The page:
GAINESVILLE - Gainesville did not suffer from a tornado like the one that ravaged Adairsville in northwest Georgia but it did get wet - very wet.
Streets and highways flooded and it was a soggy, hazardous drive home for thousands of motorists. A taxi driver was briefly trapped at a low spot on Martin Luther King Drive near Athens Highway in Gainesville. Police found him reportedly on top of his cab as the water flowed around him. It just rained too hard for the drainage system to take all the moisture. Eventually the flooding receded enough for him to drive away with patrol car assistance. Motorists were advised not to drive where the water covered the pavement.
At the Downtown Mobile Home Park off Atlanta Highway, residents, many of them children, waded in brown flood water that backed up from rain swollen Flat Creek. Park owner Shane Reidling said the park has flooded twice in the past 15 years and it flooded again Wednesday.
"It has gotten deeper than this but from experience we know it's not going to get any deeper," Reidling said. "When it comes down as hard as it has, there's a bridge bottleneck over at Atlanta Highway. The bridge there bottlenecks Flat Creek and everything starts backing up from Atlanta Highway all the way to Pearl Nix Parkway."
Reidling said a couple of mobile homes sustained flood damage but added that all the residents were all right. He said water receded quickly enough to allow most of them to stay in their homes.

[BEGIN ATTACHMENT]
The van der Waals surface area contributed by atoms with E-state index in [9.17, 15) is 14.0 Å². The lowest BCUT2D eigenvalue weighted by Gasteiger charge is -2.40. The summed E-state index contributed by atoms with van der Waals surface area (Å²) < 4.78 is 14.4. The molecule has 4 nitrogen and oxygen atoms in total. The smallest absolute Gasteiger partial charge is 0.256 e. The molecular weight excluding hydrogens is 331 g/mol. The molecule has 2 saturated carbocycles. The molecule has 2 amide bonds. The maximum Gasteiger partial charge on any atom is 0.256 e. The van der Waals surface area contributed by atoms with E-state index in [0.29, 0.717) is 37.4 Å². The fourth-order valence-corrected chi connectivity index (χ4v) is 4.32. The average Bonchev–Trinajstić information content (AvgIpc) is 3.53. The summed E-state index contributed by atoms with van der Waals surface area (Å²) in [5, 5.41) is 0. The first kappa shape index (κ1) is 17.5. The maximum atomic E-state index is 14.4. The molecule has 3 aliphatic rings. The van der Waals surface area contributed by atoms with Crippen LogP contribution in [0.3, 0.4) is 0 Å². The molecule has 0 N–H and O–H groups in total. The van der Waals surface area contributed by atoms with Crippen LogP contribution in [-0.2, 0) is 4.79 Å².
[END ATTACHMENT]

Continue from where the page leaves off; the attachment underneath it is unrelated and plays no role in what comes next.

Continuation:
During the height of the storm and immediatly after, flooding was reported at a number of other locations in north Georgia.
In Forsyth County, emergency officials reported flooding along West Maple Street near the Tyson plant in Cumming. They also reported flooding from Dave's Creek near Hall Creek. The usual trouble spot during heavy rain, Big Creek, was under a flood warning in Forsyth County Wednesday night.
In Jackson County, flooding caused afternoon traffic delays on Highway 11 south of Highway 129 during the afternoon. There were reports of a road closure in that area from the Georgia Department of Transportation. First responders also reported flooding on Washington Street in front of Jefferson High School.
During the torrential rain, Governor's Office of Highway Safety Director Harris Blackwood said it was a long commute back from Atlanta, with standing water issues on Interstate 985 just before 4:00 p.m.
"It's taken us over an hour to get from downtown Atlanta to Flowery Branch, but one of the worst places was 985, with standing water," Blackwood said.
As the storms pushed out, Blackwood said it's a good idea to slow down and give plenty of room between you and the vehicle in front of you. He'd also encountered several drivers in the heavy rain, driving without headlights on.